How tai chi can shift your mood
During these times of unnerving pace, chaos, anxiety and depression, we need to release ourselves if we are to remain centred.
Why is this important? So we can begin to expand our awareness and realise that we don't have to allow ourselves to be hijacked by our moods, others moods, the organisations moods, the worlds moods. We do have the capability to choose our emotional state; one that serves us and the world, in the moment ...
One practice that I have made part of my life for the last 20 years is tai chi. After just the first 5 minutes I feel more centred, connected to my body and breath. And when I practice it first thing in the morning, my day becomes filled with a deep peace that most of the time cannot be shaken.
I have done yoga and meditation, and these just don't come close to the ongoing benefits that tai chi has offered me. So if you're keen to get a taste of what I'm on about here, try the following very simple gentle exercise:
A. Stand with heels together, toes at a 45-degree angle, knees slightly bent with spine upright. Bring your hands together in front of your body, just below the navel, palms up with right hand cupped in left.
B. Now empty your lungs thoroughly and commence a long slow inhalation through flared nostrils. As you inhale, slowly raise your hands out to the sides, palms up, and inscribe as wide a circle as possible as you raise them up above your head. Feel yourself touching the edges of your torus field, whilst pulling in energy from the atmosphere through your upward facing palms.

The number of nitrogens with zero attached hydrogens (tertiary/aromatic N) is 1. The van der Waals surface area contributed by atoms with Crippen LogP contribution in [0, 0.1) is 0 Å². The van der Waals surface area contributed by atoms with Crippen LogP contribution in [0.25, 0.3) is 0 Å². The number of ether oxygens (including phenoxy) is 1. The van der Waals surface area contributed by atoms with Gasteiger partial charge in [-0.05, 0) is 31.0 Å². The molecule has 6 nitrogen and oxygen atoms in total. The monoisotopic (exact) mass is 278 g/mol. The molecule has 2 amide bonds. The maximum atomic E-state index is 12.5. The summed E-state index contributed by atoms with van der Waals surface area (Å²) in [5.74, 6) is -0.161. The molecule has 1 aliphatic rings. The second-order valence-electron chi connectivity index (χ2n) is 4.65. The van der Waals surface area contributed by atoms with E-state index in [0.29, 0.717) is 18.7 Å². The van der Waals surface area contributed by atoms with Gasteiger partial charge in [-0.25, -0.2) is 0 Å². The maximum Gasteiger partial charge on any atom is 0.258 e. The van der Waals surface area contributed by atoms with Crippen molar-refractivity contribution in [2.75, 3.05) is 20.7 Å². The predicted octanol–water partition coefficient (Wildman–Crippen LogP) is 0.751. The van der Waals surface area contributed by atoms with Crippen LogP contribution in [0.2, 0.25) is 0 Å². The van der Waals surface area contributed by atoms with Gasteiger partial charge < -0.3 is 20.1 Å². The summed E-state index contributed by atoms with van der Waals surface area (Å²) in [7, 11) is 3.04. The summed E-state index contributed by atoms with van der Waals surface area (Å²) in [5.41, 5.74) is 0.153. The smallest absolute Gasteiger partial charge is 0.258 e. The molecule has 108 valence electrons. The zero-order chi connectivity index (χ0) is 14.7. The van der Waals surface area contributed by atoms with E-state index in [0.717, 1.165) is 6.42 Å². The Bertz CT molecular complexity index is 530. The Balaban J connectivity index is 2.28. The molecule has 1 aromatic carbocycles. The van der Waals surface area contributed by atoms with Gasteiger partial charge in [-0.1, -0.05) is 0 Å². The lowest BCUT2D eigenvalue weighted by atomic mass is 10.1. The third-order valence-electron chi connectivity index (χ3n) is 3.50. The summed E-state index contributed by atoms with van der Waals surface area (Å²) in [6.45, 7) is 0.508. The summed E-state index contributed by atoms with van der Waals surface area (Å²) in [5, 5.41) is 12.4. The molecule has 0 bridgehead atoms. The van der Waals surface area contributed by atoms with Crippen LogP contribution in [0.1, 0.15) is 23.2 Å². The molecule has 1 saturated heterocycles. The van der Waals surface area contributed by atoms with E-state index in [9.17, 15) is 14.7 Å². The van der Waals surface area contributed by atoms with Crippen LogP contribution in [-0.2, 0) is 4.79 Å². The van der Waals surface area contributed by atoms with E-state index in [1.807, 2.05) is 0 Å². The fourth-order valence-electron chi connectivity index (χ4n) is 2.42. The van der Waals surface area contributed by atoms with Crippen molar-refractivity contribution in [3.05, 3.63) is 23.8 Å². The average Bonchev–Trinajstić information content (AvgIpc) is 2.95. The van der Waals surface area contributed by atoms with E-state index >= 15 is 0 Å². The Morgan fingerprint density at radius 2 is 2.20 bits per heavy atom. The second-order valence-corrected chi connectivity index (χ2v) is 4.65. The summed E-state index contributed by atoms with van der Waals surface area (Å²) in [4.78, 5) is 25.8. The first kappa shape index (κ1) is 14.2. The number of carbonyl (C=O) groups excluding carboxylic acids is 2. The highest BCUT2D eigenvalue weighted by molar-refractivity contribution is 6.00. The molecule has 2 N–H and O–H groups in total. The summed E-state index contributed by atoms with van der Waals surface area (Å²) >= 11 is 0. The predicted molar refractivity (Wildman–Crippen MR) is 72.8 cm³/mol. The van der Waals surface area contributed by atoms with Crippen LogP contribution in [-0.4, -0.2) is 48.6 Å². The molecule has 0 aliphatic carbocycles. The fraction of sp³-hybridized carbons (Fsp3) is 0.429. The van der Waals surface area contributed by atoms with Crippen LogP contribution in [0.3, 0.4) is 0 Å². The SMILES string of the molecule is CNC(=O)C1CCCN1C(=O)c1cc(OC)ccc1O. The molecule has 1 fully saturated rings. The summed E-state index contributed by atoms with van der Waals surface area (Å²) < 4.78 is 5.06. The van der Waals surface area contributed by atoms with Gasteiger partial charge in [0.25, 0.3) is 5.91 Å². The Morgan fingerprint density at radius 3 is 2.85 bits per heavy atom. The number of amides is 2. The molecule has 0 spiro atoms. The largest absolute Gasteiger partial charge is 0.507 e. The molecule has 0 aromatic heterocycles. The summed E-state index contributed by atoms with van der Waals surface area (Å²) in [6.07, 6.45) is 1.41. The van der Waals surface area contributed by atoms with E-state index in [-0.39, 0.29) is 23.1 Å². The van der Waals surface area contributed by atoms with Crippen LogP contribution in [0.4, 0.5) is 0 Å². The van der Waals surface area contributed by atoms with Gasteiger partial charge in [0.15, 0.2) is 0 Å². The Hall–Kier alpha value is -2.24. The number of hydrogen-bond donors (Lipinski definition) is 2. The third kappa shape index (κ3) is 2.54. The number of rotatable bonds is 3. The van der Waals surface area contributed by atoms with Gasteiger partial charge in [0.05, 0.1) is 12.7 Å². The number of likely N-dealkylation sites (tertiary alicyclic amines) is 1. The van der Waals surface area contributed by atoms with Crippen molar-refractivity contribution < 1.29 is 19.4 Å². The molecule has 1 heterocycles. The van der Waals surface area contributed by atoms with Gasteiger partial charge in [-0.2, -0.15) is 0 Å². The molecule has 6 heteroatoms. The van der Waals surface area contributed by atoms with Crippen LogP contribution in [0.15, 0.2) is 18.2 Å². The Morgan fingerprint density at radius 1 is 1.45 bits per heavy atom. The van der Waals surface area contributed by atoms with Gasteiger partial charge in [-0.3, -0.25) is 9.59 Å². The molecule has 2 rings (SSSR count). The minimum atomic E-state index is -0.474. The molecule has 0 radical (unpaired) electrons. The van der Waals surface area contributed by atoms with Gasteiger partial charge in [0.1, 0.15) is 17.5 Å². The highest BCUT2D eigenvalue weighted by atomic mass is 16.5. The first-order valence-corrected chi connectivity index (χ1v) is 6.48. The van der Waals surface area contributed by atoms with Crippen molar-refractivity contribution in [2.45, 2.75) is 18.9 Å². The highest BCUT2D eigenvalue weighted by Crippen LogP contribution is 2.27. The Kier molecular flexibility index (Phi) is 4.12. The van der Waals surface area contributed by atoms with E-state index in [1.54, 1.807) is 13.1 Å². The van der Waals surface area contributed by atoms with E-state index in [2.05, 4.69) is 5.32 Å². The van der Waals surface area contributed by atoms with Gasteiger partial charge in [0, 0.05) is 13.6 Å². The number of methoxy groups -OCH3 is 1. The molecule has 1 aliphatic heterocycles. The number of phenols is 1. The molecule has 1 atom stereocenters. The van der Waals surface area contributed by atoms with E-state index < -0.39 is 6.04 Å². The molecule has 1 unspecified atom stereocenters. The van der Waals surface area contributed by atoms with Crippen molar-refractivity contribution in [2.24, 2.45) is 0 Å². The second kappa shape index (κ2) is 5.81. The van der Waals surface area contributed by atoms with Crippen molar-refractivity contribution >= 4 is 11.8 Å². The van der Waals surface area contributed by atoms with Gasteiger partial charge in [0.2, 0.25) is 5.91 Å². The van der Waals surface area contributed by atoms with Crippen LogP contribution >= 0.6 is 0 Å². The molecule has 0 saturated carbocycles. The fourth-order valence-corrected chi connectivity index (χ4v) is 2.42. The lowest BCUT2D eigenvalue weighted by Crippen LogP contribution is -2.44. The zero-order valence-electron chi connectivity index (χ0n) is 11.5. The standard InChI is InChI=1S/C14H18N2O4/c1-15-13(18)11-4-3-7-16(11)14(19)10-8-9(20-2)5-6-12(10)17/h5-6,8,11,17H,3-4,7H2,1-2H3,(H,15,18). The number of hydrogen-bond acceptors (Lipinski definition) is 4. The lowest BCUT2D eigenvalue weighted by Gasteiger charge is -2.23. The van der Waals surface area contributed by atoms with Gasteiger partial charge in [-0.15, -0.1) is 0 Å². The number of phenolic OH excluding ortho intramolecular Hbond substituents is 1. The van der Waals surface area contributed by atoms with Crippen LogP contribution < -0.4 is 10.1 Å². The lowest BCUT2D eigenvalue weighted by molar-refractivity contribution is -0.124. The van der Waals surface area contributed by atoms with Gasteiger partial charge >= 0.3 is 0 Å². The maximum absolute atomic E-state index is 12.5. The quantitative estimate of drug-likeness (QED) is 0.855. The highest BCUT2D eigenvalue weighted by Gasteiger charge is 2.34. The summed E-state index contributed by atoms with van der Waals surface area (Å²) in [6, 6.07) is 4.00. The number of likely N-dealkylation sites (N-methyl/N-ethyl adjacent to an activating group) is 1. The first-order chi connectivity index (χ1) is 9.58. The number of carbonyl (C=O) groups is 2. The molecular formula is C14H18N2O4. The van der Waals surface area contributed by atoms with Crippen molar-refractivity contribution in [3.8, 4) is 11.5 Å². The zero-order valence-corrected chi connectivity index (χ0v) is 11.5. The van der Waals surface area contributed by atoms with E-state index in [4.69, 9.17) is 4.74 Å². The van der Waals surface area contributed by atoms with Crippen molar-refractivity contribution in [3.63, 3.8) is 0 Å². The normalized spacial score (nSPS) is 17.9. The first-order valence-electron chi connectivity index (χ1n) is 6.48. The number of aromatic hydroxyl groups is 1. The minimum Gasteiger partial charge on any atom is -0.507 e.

C. At the same time, slowly straighten up your knees, so that the knees are straight, hands raised above and lungs full at approximately the same time. Tuck your chin in a bit to keep your neck as stretched as possible at the back, despite raising the arms, and tighten up your stomach and anus to compress the air held within your body. Swallow audibly.
D. Relax and commence a slow, controlled exhalation through the nose, at the same time bring the hands, palms down, slowly down in a straight line past face, throat, heart, solar plexus, navel and back down to the starting position, while at the same time slowly bending the knees back into a semi-squat.
E. Empty lungs with a final abdominal contraction and pause to allow the abdominal wall to relax, then turn palms upward again, cup them and commence another inhalation (you may take a resting breath between sets if you wish to relax your breathing). Stay natural, round and soft. That means breathing should be as natural as possible, not forced and that joints should not be locked. Muscles should be kept as loose as possible when relaxed, and arms must inscribe as round and wide an arc as possible.
- The great tai chi circle breath by Daniel Reid
Done first thing in the morning barefoot in nature will yield the best results.
Try to experience this as a standing meditation, so that repetition becomes calming and safe, and a process of inner discovery.
As within, so without.